Family is considered as the basic unit in the Korean culture and plays a pivotal role in the social fabric of the Korean society. This is because Chung emphasized on the importance of family in defining the cultural identity of an individual. The most important person in the life of an individual of a young Koran man is the father, followed by the mother and then brothers and sisters. The family unit thus plays a central role in the definition of the Korean identity. The people in Chung’s family identified themselves through the turbulent history shared together in the politics of Korea. This is why it is very easy for the Koreans to form strong social bonds amongst themselves than along different cultures. The family therefore forms a microcosm of the Korean culture in that it mirrors the various aspects of the Koran culture. It is through firm family values that a young person begins to appreciate the bonds that have been natured through history and the importance of blood relations.
In addition to the family, the Korean culture takes great consideration of their language as a very important in the definition of their cultural identity. As opposed to the United States and the China, the language of Korea descended from the language of the Silla kingdom that is the unifying factor behind the Peninsula in the 17th Century. Language affinity thus forms a fundamental factor in the cultural identity of the Koreans. Chung explained bitterly that language barrier formed one of the main reasons behind his ability to make friends in school and to culturally integrate within the American culture. The cultural practices that remain entrenched in the Korean culture include a long list of the Korean festival and holidays that traces their roots from the agrarian culture. Some are held according to the lunar calendar and determines the meanings and customs of the Korean culture. These cultural practices include the Yudu, Dano and Hansik.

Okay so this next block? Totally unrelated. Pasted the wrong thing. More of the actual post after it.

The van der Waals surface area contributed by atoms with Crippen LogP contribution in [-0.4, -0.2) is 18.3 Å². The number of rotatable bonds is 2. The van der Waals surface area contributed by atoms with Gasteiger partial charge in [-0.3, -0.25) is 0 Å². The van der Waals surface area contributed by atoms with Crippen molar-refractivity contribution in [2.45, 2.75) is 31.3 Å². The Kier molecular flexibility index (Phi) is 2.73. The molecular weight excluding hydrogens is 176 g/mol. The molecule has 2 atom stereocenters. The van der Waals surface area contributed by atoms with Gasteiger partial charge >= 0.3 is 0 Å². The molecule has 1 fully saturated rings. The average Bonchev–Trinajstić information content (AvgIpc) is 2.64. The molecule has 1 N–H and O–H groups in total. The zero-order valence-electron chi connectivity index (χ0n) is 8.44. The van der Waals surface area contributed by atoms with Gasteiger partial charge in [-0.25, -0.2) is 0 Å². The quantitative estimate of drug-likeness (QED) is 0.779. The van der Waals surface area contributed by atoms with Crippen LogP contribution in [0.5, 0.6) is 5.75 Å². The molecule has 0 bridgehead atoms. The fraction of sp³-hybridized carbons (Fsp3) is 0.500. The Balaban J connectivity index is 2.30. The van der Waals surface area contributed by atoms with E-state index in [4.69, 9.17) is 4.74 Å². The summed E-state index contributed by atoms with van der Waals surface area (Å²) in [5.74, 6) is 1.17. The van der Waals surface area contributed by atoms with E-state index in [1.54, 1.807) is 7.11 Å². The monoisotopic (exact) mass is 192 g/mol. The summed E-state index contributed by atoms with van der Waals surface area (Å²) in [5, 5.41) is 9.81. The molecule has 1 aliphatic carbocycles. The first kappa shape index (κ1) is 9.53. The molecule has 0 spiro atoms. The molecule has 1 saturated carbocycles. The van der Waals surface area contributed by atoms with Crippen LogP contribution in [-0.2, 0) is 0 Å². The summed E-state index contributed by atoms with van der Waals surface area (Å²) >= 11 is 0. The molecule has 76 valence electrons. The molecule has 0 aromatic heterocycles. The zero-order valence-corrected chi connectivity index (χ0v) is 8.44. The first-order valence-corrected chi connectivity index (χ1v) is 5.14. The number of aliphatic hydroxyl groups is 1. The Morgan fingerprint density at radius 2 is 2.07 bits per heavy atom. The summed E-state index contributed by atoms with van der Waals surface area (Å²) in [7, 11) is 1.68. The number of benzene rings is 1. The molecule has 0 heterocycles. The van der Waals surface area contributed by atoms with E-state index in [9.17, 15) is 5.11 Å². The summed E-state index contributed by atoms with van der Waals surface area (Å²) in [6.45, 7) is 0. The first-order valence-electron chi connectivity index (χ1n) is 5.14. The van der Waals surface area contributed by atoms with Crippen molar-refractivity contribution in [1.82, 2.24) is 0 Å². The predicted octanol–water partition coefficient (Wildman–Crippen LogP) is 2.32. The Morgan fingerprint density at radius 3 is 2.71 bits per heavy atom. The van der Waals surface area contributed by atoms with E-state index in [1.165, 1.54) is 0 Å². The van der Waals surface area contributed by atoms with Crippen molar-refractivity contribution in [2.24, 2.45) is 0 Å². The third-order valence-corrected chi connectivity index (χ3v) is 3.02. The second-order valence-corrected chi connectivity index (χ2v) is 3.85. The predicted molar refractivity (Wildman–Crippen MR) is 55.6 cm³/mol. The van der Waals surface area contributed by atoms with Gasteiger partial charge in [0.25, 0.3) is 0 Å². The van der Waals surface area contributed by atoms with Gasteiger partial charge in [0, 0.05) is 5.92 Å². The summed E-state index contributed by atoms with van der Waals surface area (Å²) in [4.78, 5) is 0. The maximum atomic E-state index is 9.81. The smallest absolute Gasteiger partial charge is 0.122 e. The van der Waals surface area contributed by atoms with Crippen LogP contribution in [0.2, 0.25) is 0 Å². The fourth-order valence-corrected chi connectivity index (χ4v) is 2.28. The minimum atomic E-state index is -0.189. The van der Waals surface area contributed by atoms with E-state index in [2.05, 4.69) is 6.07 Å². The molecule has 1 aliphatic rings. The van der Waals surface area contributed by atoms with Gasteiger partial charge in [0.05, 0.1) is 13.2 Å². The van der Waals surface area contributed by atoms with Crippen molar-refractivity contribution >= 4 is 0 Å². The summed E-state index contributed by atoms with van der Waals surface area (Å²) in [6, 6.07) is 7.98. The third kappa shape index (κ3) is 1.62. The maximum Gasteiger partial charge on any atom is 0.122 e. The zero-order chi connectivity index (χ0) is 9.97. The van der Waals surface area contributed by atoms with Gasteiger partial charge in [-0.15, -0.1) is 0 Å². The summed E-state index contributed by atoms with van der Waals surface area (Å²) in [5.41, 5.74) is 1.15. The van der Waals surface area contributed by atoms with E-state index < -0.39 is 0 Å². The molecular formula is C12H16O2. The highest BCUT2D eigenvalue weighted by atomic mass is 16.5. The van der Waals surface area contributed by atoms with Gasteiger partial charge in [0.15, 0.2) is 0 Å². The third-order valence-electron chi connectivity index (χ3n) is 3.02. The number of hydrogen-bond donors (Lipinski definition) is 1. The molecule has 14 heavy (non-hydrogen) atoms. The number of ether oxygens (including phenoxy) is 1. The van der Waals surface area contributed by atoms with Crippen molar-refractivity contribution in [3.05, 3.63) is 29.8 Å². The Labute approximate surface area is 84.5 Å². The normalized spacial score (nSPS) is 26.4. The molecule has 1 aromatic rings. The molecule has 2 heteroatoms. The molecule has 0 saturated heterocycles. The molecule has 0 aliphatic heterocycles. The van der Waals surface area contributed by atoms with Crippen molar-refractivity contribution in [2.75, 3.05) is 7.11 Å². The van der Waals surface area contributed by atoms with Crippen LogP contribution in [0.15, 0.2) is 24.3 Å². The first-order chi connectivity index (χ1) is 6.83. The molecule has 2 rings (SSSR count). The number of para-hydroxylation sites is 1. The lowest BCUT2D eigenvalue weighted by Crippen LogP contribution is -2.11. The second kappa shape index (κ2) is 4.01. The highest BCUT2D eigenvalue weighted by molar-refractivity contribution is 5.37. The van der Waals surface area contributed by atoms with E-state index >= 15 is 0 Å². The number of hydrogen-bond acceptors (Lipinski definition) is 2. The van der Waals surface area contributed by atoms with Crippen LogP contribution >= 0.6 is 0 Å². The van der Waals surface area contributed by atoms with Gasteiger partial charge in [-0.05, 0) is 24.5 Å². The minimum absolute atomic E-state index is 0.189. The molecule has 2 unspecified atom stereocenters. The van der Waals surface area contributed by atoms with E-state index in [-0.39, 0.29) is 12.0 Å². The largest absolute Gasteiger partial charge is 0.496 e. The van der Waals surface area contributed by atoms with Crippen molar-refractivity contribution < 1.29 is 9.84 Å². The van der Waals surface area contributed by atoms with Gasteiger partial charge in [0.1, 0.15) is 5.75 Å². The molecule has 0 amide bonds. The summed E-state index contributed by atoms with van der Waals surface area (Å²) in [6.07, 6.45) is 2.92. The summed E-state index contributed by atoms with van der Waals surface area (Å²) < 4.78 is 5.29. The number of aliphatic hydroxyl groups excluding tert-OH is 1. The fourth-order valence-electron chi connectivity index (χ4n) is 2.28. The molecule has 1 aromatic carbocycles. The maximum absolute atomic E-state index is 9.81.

Furthermore, the Lunar New Year (Seol-nal in Korean) has been regarded as a much more important celebration in the Korean culture. The Lunar New Year holiday is characterized by the gathering around the families in their hometowns and traditions of food preparations and ancestor worship takes center stage in the celebrations. This festivity entrenches the important role of the father as the head of family. The children are required to live according to the rules and regulations that govern the family and the society. These include giving enough respect to the parents and the older generations.